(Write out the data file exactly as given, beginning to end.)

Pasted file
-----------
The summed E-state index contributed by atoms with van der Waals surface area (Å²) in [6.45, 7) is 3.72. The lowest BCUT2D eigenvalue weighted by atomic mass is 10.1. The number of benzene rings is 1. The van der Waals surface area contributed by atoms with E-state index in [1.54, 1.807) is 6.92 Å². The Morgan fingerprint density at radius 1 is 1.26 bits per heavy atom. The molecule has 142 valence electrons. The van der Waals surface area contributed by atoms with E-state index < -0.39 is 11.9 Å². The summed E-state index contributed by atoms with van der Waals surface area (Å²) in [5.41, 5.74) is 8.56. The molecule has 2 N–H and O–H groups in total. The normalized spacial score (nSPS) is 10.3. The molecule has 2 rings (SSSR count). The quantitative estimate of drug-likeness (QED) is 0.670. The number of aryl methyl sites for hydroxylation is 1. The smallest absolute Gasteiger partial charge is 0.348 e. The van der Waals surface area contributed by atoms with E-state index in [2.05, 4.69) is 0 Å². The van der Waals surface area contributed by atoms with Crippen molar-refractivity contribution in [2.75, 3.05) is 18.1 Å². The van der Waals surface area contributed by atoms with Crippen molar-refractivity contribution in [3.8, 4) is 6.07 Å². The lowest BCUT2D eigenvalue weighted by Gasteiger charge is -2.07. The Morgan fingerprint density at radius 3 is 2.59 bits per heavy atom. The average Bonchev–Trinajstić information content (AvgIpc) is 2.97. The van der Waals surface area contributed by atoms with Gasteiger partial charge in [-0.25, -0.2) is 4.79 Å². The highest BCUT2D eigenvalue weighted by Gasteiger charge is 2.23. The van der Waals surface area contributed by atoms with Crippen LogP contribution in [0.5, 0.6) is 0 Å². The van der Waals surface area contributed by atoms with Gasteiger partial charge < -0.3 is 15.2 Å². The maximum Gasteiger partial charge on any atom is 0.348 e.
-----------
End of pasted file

The summed E-state index contributed by atoms with van der Waals surface area (Å²) in [6.45, 7) is 3.72. The lowest BCUT2D eigenvalue weighted by atomic mass is 10.1. The number of benzene rings is 1. The van der Waals surface area contributed by atoms with E-state index in [1.54, 1.807) is 6.92 Å². The Morgan fingerprint density at radius 1 is 1.26 bits per heavy atom. The molecule has 142 valence electrons. The van der Waals surface area contributed by atoms with E-state index < -0.39 is 11.9 Å². The summed E-state index contributed by atoms with van der Waals surface area (Å²) in [5.41, 5.74) is 8.56. The molecule has 2 N–H and O–H groups in total. The normalized spacial score (nSPS) is 10.3. The molecule has 2 rings (SSSR count). The quantitative estimate of drug-likeness (QED) is 0.670. The number of aryl methyl sites for hydroxylation is 1. The smallest absolute Gasteiger partial charge is 0.348 e. The van der Waals surface area contributed by atoms with E-state index in [2.05, 4.69) is 0 Å². The van der Waals surface area contributed by atoms with Crippen molar-refractivity contribution in [2.75, 3.05) is 18.1 Å². The van der Waals surface area contributed by atoms with Crippen molar-refractivity contribution in [3.8, 4) is 6.07 Å². The lowest BCUT2D eigenvalue weighted by Gasteiger charge is -2.07. The Morgan fingerprint density at radius 3 is 2.59 bits per heavy atom. The average Bonchev–Trinajstić information content (AvgIpc) is 2.97. The van der Waals surface area contributed by atoms with Gasteiger partial charge in [-0.25, -0.2) is 4.79 Å². The highest BCUT2D eigenvalue weighted by Gasteiger charge is 2.23. The van der Waals surface area contributed by atoms with Crippen LogP contribution in [0.5, 0.6) is 0 Å². The van der Waals surface area contributed by atoms with Gasteiger partial charge < -0.3 is 15.2 Å². The maximum Gasteiger partial charge on any atom is 0.348 e.